With love for mankind and hatred of sins.

There is also a version in Augustine’s City of God. My thanks to Michel F. Bertucci and Rob Montone for correcting my error.

Back cover

Due to a publisher’s error, two attributions on the back cover were transposed.

Cicero wrote

Politicians are not born; they are excreted

and Johannes Eckhart wrote

If the only prayer you said in your whole life was ‘Thank you,’ that would suffice.

Elbert Hubbard, p. 37

Bessie Anderson Stanley is the actual author of

He has achieved success who has worked well, laughed often, and loved much.

Albert Einstein, p. 82

Common sense is the collection of prejudices acquired by age eighteen


Not everything that counts can be counted, and not everything that can be counted counts

are said by at least one Einstein expert to be inauthentic.

Benjamin Franklin, p. 120

We must all hang together, or assuredly we shall all hang separately

was probably said by Robert Penn (William Penn’s grandson), not Franklin. William Penn himself was an accomplished aphorist, so maybe his grandson inherited the gift.


The World in a Phrase

Omar Khayyam, p. 152

In the second Khayyam quatrain quoted on this page, I mistakenly typed "they" instead of "thy". The second line of the quoted section should therefore read:

Moves on: nor all thy piety nor wit.

Thanks to Phillip Martin for catching this.

Friedrich Nietzsche, p. 116

I misspelled Mr. Knievel’s first name: It’s Evel, not Evil. But I’ll never forget the Snake River Canyon jump …

Mark Twain, p. 142

It was actually a silver rush, not a gold one, that Twain was trying to cash in on. My thanks to Jason Zweig for setting me straight.

Stanislaw Jerzy Lec, p. 188

“Superceded” is correctly spelled “superseded.” Oops. Thanks to Joseph F. Conti for cetting me straight.


Geary's Guide to the World's Great Aphorists

Albert Einstein, p. 82

Once you accept the universe as matter expanding into nothing that is something, wearing stripes with plaid comes easy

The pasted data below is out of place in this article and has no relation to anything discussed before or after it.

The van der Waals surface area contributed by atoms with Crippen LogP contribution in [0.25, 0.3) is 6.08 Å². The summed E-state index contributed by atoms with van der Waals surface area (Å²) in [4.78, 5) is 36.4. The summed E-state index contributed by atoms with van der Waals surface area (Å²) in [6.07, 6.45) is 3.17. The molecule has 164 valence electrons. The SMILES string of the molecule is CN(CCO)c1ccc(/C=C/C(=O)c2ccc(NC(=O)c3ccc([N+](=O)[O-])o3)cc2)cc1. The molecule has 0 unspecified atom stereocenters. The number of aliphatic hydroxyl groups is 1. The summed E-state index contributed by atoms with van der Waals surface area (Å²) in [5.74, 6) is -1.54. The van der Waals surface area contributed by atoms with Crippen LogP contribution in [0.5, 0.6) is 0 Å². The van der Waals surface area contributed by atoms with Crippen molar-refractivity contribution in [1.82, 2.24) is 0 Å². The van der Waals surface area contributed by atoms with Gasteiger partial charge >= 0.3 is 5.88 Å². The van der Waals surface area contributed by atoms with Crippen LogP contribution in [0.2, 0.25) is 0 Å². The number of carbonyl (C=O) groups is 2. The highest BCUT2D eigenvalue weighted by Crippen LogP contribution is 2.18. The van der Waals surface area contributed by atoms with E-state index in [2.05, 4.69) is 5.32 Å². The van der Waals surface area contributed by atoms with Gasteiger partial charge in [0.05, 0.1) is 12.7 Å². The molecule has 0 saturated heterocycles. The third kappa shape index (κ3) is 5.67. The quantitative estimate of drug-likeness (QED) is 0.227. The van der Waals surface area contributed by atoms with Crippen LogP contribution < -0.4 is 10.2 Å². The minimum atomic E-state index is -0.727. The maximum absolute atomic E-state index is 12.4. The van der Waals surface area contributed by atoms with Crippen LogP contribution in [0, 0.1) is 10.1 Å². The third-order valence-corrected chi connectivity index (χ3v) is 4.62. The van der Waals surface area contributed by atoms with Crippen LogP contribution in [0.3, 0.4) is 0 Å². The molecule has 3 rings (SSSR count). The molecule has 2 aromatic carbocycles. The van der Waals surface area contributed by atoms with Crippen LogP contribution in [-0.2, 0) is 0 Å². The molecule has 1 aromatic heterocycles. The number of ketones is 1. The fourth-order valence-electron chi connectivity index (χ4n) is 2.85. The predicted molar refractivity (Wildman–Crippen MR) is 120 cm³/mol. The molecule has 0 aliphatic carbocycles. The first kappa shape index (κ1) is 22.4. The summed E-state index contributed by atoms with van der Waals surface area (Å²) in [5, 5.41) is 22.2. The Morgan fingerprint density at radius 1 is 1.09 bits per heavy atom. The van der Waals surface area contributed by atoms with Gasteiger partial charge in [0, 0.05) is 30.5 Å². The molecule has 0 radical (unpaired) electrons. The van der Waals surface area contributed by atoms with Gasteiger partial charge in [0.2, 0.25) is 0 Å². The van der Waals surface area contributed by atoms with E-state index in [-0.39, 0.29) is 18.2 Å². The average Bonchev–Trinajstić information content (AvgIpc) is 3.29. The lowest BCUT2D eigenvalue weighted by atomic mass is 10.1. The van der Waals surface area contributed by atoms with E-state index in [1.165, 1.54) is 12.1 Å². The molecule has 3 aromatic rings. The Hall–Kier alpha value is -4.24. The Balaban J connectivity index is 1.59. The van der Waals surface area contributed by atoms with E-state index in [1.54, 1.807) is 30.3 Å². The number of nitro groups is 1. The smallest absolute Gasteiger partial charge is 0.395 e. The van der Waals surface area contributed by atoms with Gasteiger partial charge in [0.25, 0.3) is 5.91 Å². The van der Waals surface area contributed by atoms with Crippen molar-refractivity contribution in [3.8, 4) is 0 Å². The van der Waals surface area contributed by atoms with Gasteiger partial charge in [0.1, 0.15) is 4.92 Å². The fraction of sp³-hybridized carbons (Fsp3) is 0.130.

has never been successfully sourced as a genuine Einstein aphorism. My thanks to Sara Bader for establishing this and alerting me to the fact.

Honore de Balzac, p. 11

Behind every great fortune is a crime

is apparently a paraphrase of Balzac’s original French.

Abraham Lincoln, p. 28

The attribution of

Most folks are as happy as they make up their minds to be

to Lincoln is disputed.

Voltaire, p. 63

Voltaire’s death-bed response when asked to renounce Satan and accept God,

Now is no time to be making new enemies

is also attributed to others as famous last words.

Bernard Baruch, p. 70

Baruch may not have been the first to say

If all you have is a hammer, everything looks like a nail.

Carl von Clause­witz, p. 75

The phrase “fog of war” (not an aphorism) is a condensation of what Von Clausewitz actually wrote.

Albert Einstein, p. 82

Einstein did say

Education is what remains after one has forgotten everything he learned in school

but attributed the saying to someone else. Others before him are alleged to have coined the definition of insanity as

doing the same thing over and over again and expecting different results

Ralph Waldo Emerson, p. 85 and p. 303

No source has been found in Emerson’s works for

What lies behind us and what lies before us are small matters compared to what lies within us.

Ditto for

Do not go where the path may lead, go instead where there is no path and leave a trail.

Gandhi, p. 87–88

The attribution to Gandhi of

An eye for an eye makes the whole world blind

and possibly

You must be the change you wish to see in the world

is said to be doubtful.

Oliver Wendell Holmes, Jr., p. 90

The remark (not an aphorism)

Oh, to be seventy again!

has been attributed to others in addition to Holmes.

Abraham Lincoln, p. 93

Variations of

It is better to stay silent and let people think you are an idiot than to open your mouth and remove all doubt

have also been attributed to others.

Eleanor Roosevelt, p. 98

A woman is like a teabag—only in hot water do you realize how strong she is


No one can make you feel inferior without your consent

If the former First Lady said these things at all (there is apparently no written record), she may not have been the first.

Harry S. Truman, pp. 105–106

President Truman was a frequent invoker of Anatole’s Axiom. Truman did say

It is amazing what you can accomplish if you do not care who gets the credit


If you can’t stand the heat, get out of the kitchen


It’s a recession when your neighbor loses his job; it’s a depression when you lose yours

and possibly

Always be sincere, even if you don’t mean it

but he was in all likelihood not the first.

Anne-Louise- Germaine Necker, Baroness de Staël-Holstein, p. 139

Baroness de Staël-Holstein is alleged not to have been the first to say

The more I see of men the more I like dogs.

George Bernard Shaw, p. 214

Shaw’s authorship of

Youth is wasted on the young

is disputed.


The World in a Phrase

Friedrich Nietzsche, p. 116–117

I state that

Nietzsche never even tried to create a logically coherent body of thought

but Erik Hunsaker points out that

it was his consuming thought to do so and he failed